What does this tool help you learn?
This tool will help you find your target heart rate based on your age, resting heart rate, and activity level. Your target heart rate can guide you to how hard you should exercise so you can get the most aerobic benefit from your workout.
Do not use this target heart rate measurement if you are taking medicine that affects your heart rate, such as beta-blockers, calcium channel blockers, or digoxin. Talk to your doctor before you start an exercise program.
How does this tool measure your target heart rate?
Target heart rates can be measured in slightly different ways. In this tool, your target heart rate is measured using your maximum heart rate (based on your age), your resting heart rate, and how active you are. The calculation used in this tool is accurate for all activity levels, from inactive to very active.
How can you take your resting heart rate?
You can easily take your own pulse to find your resting heart rate. You can check your resting pulse the first thing in the morning, just after you wake up but before you get out of bed. Or you can sit or rest quietly for at least 10 minutes and then take your pulse.
What is your activity level?
Your target heart rate depends on how physically fit you are. For example, if you are not active and not physically fit, your target heart rate is a little lower than the target heart rate of someone who exercises every day. This tool gives you a range of what your target heart rate is, based on how much you usually exercise.
To find your target heart rate range, you will choose the category that best matches your level of physical activity. The categories are:
- Not active. You do less than 30 minutes of light activity no more than 2 times a week. Cleaning house, slow walking, and playing golf are examples of light activity.
- Moderately active. You do up to 30 minutes of light to moderate activity 3 to 5 times a week. Brisk walking, jogging, riding a bike, swimming, and playing tennis are examples of moderate activity.
- Very active. You do more than 30 minutes of moderate activity at least 5 times a week.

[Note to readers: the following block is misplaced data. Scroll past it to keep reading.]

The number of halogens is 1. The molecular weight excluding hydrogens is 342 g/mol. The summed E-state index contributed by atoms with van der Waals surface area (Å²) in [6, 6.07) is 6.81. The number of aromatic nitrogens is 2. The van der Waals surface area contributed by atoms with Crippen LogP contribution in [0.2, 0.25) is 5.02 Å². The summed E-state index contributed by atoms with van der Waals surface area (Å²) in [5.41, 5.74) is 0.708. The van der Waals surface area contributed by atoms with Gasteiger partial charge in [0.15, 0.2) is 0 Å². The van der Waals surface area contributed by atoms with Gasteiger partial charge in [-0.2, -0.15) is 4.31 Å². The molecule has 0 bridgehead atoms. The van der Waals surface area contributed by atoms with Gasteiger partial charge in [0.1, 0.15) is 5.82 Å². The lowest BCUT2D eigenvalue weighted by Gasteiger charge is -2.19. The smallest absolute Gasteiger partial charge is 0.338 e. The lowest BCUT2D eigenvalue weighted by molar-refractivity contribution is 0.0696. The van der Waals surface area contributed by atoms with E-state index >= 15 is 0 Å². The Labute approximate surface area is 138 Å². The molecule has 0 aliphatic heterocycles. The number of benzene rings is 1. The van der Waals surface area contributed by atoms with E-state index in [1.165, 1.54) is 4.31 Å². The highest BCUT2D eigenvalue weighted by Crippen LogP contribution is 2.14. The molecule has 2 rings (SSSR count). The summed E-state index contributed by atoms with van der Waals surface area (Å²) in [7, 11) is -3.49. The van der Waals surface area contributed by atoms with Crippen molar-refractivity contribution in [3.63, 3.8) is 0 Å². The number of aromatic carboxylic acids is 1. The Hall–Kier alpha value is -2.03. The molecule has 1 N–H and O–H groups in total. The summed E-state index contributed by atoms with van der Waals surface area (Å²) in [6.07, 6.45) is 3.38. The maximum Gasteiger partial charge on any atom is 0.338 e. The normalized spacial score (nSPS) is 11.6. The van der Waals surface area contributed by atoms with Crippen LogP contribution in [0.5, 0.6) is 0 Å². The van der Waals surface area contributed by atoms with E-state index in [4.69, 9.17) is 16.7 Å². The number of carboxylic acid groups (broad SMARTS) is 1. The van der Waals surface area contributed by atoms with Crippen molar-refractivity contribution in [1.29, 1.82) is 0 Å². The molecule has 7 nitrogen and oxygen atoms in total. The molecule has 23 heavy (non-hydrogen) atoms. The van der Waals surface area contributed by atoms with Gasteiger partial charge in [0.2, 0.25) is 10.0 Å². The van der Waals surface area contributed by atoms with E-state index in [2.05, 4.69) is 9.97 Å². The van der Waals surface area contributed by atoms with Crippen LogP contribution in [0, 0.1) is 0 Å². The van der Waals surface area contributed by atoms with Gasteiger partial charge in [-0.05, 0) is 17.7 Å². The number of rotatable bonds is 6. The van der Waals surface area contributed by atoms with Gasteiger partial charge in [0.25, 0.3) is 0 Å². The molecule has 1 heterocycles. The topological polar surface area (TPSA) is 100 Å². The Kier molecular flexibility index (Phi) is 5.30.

How can you use your target heart rate?
You can use your target heart rate to know how hard to exercise to gain the most aerobic benefit from your workout. You can exercise within your target heart rate to either maintain or raise your aerobic fitness level. To raise your fitness level, you can work harder while exercising to raise your heart rate toward the upper end of your target heart rate range. If you have not been exercising regularly, you may want to start at the low end of your target heart rate range and gradually exercise harder.
To take your heart rate during exercise, you can count the beats in a set period of time (for example, 30 seconds) and then multiply by a number to get the number of beats per minute. For example, if you count your heartbeat for 30 seconds, double that number to get the number of beats per minute. You can also wear a heart rate monitor during exercise so you do not have to take your pulse. A heart rate monitor shows your pulse rate continuously, so you see how exercise changes your heart rate. Then you can work harder or easier to keep your heart working in your target heart rate range.
Target heart rate is only a guide. Each individual is different, so pay attention to how you feel, how hard you are breathing, how fast your heart is beating, and how much you feel the exertion in your muscles.
Try to make physical activity a regular and essential part of your day. But if you haven't been active, start slowly and be sure to talk to your doctor before you add regular exercise to your day. For more information, see the topic Fitness: Getting and Staying Active.
Other Works Consulted
- Anspaugh DJ, et al. (2011). Increasing cardiorespiratory endurance. Wellness: Concepts and Applications, 8th ed., pp. 75–97. New York: McGraw-Hill.
- McArdle WD, et al. (2010). Training for anaerobic and aerobic power. In Exercise Physiology: Nutrition, Energy, and Human Performance, 7th ed., pp. 451–489. Philadelphia: Lippincott Williams and Wilkins.
Current as of: January 16, 2020
Author: Healthwise Staff
Adam Husney MD - Family Medicine
Kathleen Romito MD - Family Medicine
Richard B. Kreider PhD, MX, DPC, FACSM, FASEP - Exercise Physiology
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